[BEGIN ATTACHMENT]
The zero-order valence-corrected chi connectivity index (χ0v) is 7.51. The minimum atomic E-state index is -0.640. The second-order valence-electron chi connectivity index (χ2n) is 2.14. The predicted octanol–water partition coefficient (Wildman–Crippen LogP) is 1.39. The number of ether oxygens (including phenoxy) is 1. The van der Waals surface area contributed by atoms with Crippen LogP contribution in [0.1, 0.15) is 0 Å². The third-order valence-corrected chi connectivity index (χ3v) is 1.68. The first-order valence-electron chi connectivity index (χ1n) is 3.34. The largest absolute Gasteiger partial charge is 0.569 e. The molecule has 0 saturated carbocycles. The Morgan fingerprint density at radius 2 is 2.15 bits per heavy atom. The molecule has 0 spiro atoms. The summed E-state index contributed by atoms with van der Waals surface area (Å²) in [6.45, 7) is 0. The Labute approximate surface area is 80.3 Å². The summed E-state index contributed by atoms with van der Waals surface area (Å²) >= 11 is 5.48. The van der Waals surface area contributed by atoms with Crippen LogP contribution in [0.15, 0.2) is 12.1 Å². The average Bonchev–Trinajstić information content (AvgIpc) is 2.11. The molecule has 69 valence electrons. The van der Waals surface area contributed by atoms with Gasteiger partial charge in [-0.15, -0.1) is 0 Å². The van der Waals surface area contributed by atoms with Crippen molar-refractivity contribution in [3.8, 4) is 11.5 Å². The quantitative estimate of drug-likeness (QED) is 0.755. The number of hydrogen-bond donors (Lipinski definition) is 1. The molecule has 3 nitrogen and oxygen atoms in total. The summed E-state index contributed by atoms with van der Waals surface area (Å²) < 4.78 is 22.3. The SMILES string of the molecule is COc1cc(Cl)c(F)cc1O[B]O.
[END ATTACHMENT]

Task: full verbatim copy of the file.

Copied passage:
The zero-order valence-corrected chi connectivity index (χ0v) is 7.51. The minimum atomic E-state index is -0.640. The second-order valence-electron chi connectivity index (χ2n) is 2.14. The predicted octanol–water partition coefficient (Wildman–Crippen LogP) is 1.39. The number of ether oxygens (including phenoxy) is 1. The van der Waals surface area contributed by atoms with Crippen LogP contribution in [0.1, 0.15) is 0 Å². The third-order valence-corrected chi connectivity index (χ3v) is 1.68. The first-order valence-electron chi connectivity index (χ1n) is 3.34. The largest absolute Gasteiger partial charge is 0.569 e. The molecule has 0 saturated carbocycles. The Morgan fingerprint density at radius 2 is 2.15 bits per heavy atom. The molecule has 0 spiro atoms. The summed E-state index contributed by atoms with van der Waals surface area (Å²) in [6.45, 7) is 0. The Labute approximate surface area is 80.3 Å². The summed E-state index contributed by atoms with van der Waals surface area (Å²) >= 11 is 5.48. The van der Waals surface area contributed by atoms with Crippen LogP contribution in [0.15, 0.2) is 12.1 Å². The average Bonchev–Trinajstić information content (AvgIpc) is 2.11. The molecule has 69 valence electrons. The van der Waals surface area contributed by atoms with Gasteiger partial charge in [-0.15, -0.1) is 0 Å². The van der Waals surface area contributed by atoms with Crippen molar-refractivity contribution in [3.8, 4) is 11.5 Å². The quantitative estimate of drug-likeness (QED) is 0.755. The number of hydrogen-bond donors (Lipinski definition) is 1. The molecule has 3 nitrogen and oxygen atoms in total. The summed E-state index contributed by atoms with van der Waals surface area (Å²) < 4.78 is 22.3. The SMILES string of the molecule is COc1cc(Cl)c(F)cc1O[B]O.